“The Wednesday Word” Devotional & Podcast
We thought it would be a great idea to have a mid-week recap & refresh of Pastor David’s Sunday sermon. Let’s make sure that we are learning all we can from them!
Pastor David’s Wednesday devotional will be related to the Sunday sermon in some way. It could be an expansion on a theme, a different twist, or some kind of content related to Sunday’s sermon. Various staff members and parishioners will gather to discuss the devotional and how it relates to our lives and maybe give some practical application of the word.
You can listen to the audio version in your car, while doing housework, during your workout, or whenever is most convenient for you. We want you to be able to access it at any time that is the right time for you to have a few minutes to read and reflect on it.
Pastor David’s devotional for March 9, 2022
“Don’t judge, so that you won’t be judged.”
Last Sunday I began a series of sermons on the Book of Romans. I began the sermon by talking about the reason Paul wrote the letter. In chapter 14:10 Paul asked the church why they judged one another and why they despised one another. The reason for the judgementalism and even contempt within the church was change. The church had changed and not everyone liked the changes.
When it comes to church life, some changes are welcome, and some are not. In your experience, what are some positive changes you have experienced in church? Have there been unwanted (by you) changes in a church you attended? As you think about the future of the church, what is one (or two) thing you hope will change? What is one (or two) thing you hope never changes?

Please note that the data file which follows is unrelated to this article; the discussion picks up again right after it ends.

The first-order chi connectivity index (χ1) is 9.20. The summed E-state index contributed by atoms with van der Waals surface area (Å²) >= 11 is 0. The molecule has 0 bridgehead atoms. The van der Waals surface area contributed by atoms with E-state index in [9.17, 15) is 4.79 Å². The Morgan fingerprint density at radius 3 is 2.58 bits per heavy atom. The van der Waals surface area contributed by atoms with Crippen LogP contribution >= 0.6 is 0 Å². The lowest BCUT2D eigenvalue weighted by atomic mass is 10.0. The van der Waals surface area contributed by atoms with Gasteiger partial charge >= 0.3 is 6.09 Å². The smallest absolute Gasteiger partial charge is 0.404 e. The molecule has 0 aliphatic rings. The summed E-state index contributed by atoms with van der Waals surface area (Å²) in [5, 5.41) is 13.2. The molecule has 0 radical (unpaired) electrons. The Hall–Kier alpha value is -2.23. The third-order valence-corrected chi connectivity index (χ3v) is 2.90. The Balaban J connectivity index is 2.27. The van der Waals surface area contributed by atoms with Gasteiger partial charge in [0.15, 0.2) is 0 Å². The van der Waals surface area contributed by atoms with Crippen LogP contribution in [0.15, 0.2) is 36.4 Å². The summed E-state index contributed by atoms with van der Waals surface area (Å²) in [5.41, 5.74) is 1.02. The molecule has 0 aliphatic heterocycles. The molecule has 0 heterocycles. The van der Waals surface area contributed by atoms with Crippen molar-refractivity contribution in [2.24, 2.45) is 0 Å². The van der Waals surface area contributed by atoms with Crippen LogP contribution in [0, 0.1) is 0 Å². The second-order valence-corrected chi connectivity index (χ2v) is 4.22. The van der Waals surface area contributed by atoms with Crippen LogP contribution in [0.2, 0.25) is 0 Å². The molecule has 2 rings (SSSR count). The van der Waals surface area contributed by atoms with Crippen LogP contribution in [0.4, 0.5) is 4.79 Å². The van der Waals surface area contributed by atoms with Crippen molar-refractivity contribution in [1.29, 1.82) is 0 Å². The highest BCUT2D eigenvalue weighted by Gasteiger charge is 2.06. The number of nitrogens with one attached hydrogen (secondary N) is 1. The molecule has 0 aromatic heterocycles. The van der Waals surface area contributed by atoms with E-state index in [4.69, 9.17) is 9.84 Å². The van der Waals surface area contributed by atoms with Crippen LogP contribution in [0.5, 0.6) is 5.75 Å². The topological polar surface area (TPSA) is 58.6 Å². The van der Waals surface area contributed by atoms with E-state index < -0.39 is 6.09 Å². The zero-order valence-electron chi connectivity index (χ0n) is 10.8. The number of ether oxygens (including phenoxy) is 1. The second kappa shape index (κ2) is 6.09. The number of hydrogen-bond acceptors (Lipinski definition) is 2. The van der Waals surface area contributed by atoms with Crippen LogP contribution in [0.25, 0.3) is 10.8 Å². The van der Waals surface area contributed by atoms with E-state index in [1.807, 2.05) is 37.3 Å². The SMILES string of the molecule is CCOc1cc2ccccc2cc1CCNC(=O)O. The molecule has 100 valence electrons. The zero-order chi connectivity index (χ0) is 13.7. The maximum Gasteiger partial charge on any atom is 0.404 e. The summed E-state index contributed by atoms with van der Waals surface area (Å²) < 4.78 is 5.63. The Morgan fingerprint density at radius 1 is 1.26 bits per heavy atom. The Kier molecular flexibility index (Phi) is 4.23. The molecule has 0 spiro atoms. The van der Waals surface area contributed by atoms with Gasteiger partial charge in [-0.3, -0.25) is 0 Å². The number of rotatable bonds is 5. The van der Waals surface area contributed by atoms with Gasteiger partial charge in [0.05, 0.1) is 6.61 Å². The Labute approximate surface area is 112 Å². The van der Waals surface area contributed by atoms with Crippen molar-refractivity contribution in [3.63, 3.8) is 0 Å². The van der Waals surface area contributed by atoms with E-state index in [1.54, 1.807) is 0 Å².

Change is not always easy. The changes that took place in the house churches in Rome were very challenging due to the circumstances of the change. Jewish Christians had been kicked out of Rome for 5 years. When they returned to Rome, Gentile Christians had significantly changed church practices, in a way that felt unfaithful to the Jewish Christians. Tensions grew into a division and then contempt for one another. Paul addressed the growing division as he reminded them not to judge one another.
One of the problems with judging others is how it allows us to deflect attention away from ourselves. We can point at others flaws without having to give consideration to our own. Have you been on the receiving end of someone pointing out the flaws of others with no consideration for their own? How do you help someone recognize their judgmental behaviors?
Jesus said: “how can you say to your brother or sister ‘let me take the splinter out of your eye’ when there is a plank in your own.” Rather than focusing our attention on what is wrong with other people, Jesus wants us to focus upon our own lives, our own sinfulness, and our own need for grace. That is not to say that we are to be tolerant of bad behavior. We are not. Christians are called to stand up against sin!
Back to where we began, it can be easy for us to confuse unwanted change with sin: “I didn’t want the change therefore it is wrong!” That is what was happening in the church in Rome! So how can we know when something is truly sinful rather than just something we don’t like or want? And when we do encounter sin, and the changes it can bring, how do we stand up against sin without being judgmental?
In Kingdom living we are to always strive to humbly discern truth, including the truth about ourselves, to confess, to forgive, even as we go about the work of bringing change to a sinful world. Remember, we make the world no better by simply pointing out other peoples’ flaws. We do make the world better by addressing our own. Maybe humility and a forgiving heart is the key to not giving into being judgmental? Maybe? This I know: Arrogance doesn’t change hearts. Kingdom living, including humility and forgiveness does.
God bless you and stay well!
Podcast & Sermon Video Links
“Introduction to Romans” Sermon Video